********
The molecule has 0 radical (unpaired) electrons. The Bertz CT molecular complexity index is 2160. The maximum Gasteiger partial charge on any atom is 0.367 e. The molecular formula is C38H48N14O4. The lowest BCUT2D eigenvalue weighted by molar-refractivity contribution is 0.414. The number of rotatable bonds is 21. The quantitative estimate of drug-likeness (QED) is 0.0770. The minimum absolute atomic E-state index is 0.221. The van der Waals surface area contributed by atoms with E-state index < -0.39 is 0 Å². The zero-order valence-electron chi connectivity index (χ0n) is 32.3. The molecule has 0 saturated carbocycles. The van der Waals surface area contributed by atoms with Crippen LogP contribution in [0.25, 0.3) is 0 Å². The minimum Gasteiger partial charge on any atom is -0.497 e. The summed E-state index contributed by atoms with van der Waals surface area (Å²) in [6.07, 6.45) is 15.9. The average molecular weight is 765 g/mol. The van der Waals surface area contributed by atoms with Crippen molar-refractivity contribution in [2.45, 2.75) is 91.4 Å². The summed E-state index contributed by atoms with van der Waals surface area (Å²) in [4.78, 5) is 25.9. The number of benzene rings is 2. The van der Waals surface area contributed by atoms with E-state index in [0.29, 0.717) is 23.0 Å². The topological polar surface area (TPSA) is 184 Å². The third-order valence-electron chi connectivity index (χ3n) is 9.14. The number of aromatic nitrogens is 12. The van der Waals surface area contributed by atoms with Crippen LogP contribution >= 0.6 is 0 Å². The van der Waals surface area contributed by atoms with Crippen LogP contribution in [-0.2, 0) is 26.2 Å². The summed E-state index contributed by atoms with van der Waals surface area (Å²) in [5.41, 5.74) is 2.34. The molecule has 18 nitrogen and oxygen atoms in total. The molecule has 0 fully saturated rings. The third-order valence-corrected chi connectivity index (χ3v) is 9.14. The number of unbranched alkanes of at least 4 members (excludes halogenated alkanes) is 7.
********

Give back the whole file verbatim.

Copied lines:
The molecule has 0 radical (unpaired) electrons. The Bertz CT molecular complexity index is 2160. The maximum Gasteiger partial charge on any atom is 0.367 e. The molecular formula is C38H48N14O4. The lowest BCUT2D eigenvalue weighted by molar-refractivity contribution is 0.414. The number of rotatable bonds is 21. The quantitative estimate of drug-likeness (QED) is 0.0770. The minimum absolute atomic E-state index is 0.221. The van der Waals surface area contributed by atoms with E-state index < -0.39 is 0 Å². The zero-order valence-electron chi connectivity index (χ0n) is 32.3. The molecule has 0 saturated carbocycles. The van der Waals surface area contributed by atoms with Crippen LogP contribution in [0.25, 0.3) is 0 Å². The minimum Gasteiger partial charge on any atom is -0.497 e. The summed E-state index contributed by atoms with van der Waals surface area (Å²) in [6.07, 6.45) is 15.9. The average molecular weight is 765 g/mol. The van der Waals surface area contributed by atoms with Crippen molar-refractivity contribution in [2.45, 2.75) is 91.4 Å². The summed E-state index contributed by atoms with van der Waals surface area (Å²) in [4.78, 5) is 25.9. The number of benzene rings is 2. The van der Waals surface area contributed by atoms with E-state index in [0.29, 0.717) is 23.0 Å². The topological polar surface area (TPSA) is 184 Å². The third-order valence-electron chi connectivity index (χ3n) is 9.14. The number of aromatic nitrogens is 12. The van der Waals surface area contributed by atoms with Crippen LogP contribution >= 0.6 is 0 Å². The van der Waals surface area contributed by atoms with Crippen LogP contribution in [-0.2, 0) is 26.2 Å². The summed E-state index contributed by atoms with van der Waals surface area (Å²) in [5.41, 5.74) is 2.34. The molecule has 18 nitrogen and oxygen atoms in total. The molecule has 0 fully saturated rings. The third-order valence-corrected chi connectivity index (χ3v) is 9.14. The number of unbranched alkanes of at least 4 members (excludes halogenated alkanes) is 7.